Financial Consumer Agency of Canada

Financial Consumer Agency of Canada

August 07, 2008 10:25 ET

Back-to-School and Marketing: FCAC Advises Students to Clearly Understand Their Contractual Obligations

OTTAWA, ONTARIO--(Marketwire - Aug. 7, 2008) - The Financial Consumer Agency of Canada (FCAC) today published a new tip sheet entitled Before You Sign Any Contract: 10 Things You Need to Know in time for the back-to-school season when young people face intense marketing efforts on school campuses.

Every year, credit card companies, cell phone providers and companies selling Internet packages and other services compete for a share of the student market. To ensure students and other Canadians can make informed decisions, FCAC has made available useful advice to keep in mind before signing a binding contract with providers of goods and services.

"You must comply with a contract after signing it because it is a legally binding document between you and the provider," said FCAC Commissioner Ursula Menke. "This responsibility shouldn't be taken lightly. When the school year begins, a wide range of products and services are offered to students. They need to consider many factors before they sign any contract and they should always read the fine print and understand it."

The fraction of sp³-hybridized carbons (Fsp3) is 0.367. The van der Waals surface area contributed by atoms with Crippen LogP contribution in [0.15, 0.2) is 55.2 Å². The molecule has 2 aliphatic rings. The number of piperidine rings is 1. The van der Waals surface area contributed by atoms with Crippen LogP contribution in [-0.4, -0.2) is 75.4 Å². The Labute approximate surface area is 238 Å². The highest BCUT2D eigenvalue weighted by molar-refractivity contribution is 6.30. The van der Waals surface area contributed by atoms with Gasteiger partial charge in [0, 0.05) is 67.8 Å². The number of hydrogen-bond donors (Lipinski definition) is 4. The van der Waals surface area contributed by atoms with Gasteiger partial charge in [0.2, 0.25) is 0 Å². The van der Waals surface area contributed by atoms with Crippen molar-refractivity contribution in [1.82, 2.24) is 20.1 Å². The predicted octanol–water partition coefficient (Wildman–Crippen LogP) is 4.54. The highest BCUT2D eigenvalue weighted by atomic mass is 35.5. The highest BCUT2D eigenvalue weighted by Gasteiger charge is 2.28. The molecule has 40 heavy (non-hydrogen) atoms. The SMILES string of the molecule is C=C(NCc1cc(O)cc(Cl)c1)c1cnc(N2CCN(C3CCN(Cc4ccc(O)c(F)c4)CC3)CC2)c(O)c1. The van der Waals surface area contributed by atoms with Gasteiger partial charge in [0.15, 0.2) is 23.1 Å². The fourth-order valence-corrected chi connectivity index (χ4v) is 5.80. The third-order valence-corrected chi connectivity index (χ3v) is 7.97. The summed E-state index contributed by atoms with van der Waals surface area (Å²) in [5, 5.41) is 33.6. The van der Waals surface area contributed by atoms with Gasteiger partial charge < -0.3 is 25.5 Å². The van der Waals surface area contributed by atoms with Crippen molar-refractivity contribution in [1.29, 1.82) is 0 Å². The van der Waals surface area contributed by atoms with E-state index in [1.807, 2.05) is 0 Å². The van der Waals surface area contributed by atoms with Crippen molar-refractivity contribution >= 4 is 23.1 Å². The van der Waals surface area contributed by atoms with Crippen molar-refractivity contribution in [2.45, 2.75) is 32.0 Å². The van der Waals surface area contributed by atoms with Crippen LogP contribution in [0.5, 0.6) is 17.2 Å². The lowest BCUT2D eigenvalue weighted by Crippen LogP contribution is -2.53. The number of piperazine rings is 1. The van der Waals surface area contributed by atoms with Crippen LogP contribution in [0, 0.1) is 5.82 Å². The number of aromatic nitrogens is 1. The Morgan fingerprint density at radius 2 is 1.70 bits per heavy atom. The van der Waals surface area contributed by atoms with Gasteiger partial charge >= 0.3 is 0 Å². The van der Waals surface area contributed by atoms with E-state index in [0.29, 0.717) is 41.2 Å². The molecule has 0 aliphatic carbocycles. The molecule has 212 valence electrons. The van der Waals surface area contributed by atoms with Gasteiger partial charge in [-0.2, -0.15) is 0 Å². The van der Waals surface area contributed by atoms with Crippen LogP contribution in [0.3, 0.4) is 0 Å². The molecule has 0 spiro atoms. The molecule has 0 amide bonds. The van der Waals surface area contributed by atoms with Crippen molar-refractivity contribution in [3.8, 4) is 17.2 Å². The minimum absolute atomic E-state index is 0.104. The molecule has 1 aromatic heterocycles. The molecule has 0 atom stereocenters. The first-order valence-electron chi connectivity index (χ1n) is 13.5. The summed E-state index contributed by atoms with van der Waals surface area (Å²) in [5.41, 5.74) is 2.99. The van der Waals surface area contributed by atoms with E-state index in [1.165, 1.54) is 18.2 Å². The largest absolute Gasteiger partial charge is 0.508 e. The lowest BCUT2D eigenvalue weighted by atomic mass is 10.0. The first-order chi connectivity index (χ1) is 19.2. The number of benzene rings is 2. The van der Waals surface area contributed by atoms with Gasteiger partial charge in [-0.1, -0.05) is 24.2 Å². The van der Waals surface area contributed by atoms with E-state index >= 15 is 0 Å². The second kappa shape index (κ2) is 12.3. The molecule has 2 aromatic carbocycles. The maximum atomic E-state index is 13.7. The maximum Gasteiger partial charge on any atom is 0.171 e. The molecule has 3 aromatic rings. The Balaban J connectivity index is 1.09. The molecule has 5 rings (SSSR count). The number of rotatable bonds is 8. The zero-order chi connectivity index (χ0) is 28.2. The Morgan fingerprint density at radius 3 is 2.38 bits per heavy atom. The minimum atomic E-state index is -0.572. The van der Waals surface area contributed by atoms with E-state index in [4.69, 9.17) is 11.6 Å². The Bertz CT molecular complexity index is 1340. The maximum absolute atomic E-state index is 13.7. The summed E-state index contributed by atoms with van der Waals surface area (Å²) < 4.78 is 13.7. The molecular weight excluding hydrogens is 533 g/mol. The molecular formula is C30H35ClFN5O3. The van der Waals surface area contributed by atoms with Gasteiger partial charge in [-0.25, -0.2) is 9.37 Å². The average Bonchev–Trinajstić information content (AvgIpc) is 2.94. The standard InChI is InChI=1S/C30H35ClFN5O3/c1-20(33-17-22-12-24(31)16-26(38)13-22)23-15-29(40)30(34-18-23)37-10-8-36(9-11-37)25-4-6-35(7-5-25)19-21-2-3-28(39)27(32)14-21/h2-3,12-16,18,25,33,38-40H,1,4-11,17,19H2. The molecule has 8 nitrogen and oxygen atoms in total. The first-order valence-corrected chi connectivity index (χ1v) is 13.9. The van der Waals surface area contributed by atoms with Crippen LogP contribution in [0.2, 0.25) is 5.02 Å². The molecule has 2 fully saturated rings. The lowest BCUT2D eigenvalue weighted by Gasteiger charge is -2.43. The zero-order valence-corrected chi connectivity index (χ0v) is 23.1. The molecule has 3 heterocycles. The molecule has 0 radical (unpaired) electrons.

The tip sheet, available on FCAC's Web portal www.moneytools.ca, provides a ten-point summary of what consumers should keep in mind before they make a legal commitment.

"As a consumer, you need to be aware of your options, what kind of recourse you are entitled to and what your cancellations options are," said Commissioner Menke. "It's better to seek someone else's advice, take a bit of time to think about it, and maybe even re-assess your needs rather than sign an agreement you risk regretting later."

FCAC ensures compliance with the consumer protection laws that apply to banks and federally incorporated trust, loan and insurance companies. FCAC also provides consumers with accurate and objective information about financial products and services, and informs Canadians of their rights when dealing with financial institutions.

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